I originally wrote this article for the local wildlife society's Spring newsletter, the WREN Group. The group is active in many different branches of natural history, from algae and plant galls to birds and mammals. It dates from mid-April, and I tried to stick to garden birds and species that local members might reasonably expect to fly over their houses here in East London. The brief was that the readership are not all birders and therefore to keep it as easy-going as possible. And frankly lockdown listing can be as light or as intense as you make it, although of course the slope is a slippery one as I am sure many of you are finding out!
Like many birders I love a good list. I routinely record every bird I see or hear no matter where I am, and as time goes by so a list of birds from a defined place will gradually increase. I’ve lived in Wanstead for over 15 years, and over that time the various lists that I keep have gradually crept upwards. Were I to plot these on a graph over time there would be a clear laggard – my garden.
I think most birders keep a list of birds they have seen from their homes. However most birders also spent a great deal of time away from their homes – birdwatching is principally an outdoor activity, and unless you live somewhere exceptional then generally there is always more productive birding habitat somewhere nearby. In my case it is Wanstead Flats, and given the choice that is where you will find me.
Enter lockdown. I can still exercise on Wanstead Flats of course, but my first few forays I found uncomfortable – lots of people, perhaps more than normal, and not all of whom understood the concept of social distancing. Where I can’t catch this infernal virus is at home, and so that is where I have been spending the vast majority of my time.
It has been a revelation. My previous highest daily total of birds seen from my garden was 30 species, which came from a whole day spent in the garden looking skywards. Now that lockdown listing is a ‘thing’ and more or less my only outlet for birding I am taking it a lot more seriously, and I have discovered that I can get to 30 species well before breakfast. A whole day of effort including listening after dark produced an amazing total of 42 species about a week ago. At this point you are probably thinking that you have only ever seen a handful of birds in your garden, but that is because you have not been looking properly. And more importantly, you have not been listening.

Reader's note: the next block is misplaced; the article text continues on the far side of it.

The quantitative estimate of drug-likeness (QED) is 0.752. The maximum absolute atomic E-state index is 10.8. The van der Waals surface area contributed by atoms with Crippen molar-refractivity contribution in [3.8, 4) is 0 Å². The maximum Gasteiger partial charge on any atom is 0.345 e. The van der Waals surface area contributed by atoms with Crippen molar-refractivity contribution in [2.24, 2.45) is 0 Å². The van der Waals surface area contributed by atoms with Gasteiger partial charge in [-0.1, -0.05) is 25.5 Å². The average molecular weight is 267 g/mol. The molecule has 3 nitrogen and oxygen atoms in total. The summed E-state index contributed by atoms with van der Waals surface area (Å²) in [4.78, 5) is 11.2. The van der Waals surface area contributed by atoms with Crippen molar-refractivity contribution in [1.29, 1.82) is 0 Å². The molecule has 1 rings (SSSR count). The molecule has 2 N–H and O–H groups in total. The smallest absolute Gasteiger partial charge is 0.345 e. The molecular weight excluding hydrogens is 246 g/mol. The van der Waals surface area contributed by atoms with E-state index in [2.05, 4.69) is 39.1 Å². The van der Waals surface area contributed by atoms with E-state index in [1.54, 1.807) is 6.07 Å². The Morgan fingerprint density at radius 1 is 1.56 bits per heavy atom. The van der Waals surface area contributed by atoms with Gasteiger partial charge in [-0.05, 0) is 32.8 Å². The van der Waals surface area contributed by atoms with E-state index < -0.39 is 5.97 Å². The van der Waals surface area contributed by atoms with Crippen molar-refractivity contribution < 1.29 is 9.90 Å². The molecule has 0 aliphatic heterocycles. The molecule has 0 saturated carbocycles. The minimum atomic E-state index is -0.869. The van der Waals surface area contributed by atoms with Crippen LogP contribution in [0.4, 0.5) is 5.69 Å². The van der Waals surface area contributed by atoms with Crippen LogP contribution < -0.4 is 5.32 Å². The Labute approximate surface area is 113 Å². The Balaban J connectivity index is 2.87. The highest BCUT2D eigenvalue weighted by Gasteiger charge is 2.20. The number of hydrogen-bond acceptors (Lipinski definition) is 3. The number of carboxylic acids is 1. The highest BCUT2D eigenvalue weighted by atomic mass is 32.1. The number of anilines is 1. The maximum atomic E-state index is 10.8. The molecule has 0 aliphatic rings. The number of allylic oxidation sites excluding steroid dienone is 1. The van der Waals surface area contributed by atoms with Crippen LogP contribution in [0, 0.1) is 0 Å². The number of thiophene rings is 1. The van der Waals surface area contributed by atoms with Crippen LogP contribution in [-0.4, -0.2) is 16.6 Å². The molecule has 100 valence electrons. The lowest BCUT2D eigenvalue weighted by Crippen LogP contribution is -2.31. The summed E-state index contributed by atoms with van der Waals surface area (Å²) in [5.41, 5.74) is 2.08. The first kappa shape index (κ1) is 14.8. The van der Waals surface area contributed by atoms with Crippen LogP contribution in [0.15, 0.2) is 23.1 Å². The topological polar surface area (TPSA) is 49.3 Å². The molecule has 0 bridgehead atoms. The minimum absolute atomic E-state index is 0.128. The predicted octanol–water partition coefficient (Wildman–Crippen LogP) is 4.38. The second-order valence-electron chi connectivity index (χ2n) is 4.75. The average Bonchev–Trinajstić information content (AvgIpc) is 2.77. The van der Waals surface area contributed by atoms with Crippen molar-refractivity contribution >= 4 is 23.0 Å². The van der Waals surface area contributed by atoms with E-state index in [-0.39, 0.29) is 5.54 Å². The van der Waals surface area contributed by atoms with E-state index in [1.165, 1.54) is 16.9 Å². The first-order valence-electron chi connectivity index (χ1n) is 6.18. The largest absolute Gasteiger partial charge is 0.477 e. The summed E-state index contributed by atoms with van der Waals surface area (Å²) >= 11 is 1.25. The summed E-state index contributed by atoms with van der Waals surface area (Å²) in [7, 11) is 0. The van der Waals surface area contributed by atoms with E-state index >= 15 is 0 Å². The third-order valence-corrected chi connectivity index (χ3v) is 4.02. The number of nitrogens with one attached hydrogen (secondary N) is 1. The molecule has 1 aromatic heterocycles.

You don’t even need a garden, all you need is a window. I have a second floor balcony which confers some advantages, but all you actually need is a room with a view, and ideally a window that can open. If there is some greenery so much the better, but it’s not critical; you will still see and hear birds.
Here is my typical lockdown listing day. Just after 6am I am out on the balcony with the first coffee of the day. The dawn chorus has mostly died down now, but the local Wren is still belting it out from the top of the neighbour’s conifer. There is a Dunnock singing too, a rapid and seeming never-ending reel. The local Robin’s tuneful twitters are coming from somewhere too, and the harsh scolding of a Blackbird filters through from a few doors down. Blue Tits are visible in the trees, Parakeets squawk, Starlings chatter, Goldfinches switter and zing overhead, and the resident Woodpigeons and Collared Doves are perched in their usual tree. A Jackdaw is on the chimney pots, the rough call of the Magpies betrays their presence, and the caw of a Crow comes from behind the house as a Feral Pigeon flies past. I take my first sip of coffee. I’ve been outside for at less than a minute and the list is up to 14 already. Of those I’ve seen seven – knowing bird calls is important but not vital. If you spend any amount of time in a confined space with a population of resident birds you will get to know their songs and calls soon enough. In fact you won’t be able to avoid learning them. Despite what you thought lockdown is actually good for you.
It begins to get harder of course. I know what birds to expect, it is just a question of them playing ball and early morning is the best time. Sure enough there are soon some Mallards scudding around – pretty much the only duck that takes to the skies in Wanstead at the moment but do look for the curly rear end to be sure. I’m still looking at every duck just in case! The familiar honking of Canada Geese is next, on their way from a roost site to the local ponds. If you are observant it is likely you will also see both Greylag and Egyptian Goose as well, the latter with large white panels in the wing that are unmistakable. They also sound like donkeys….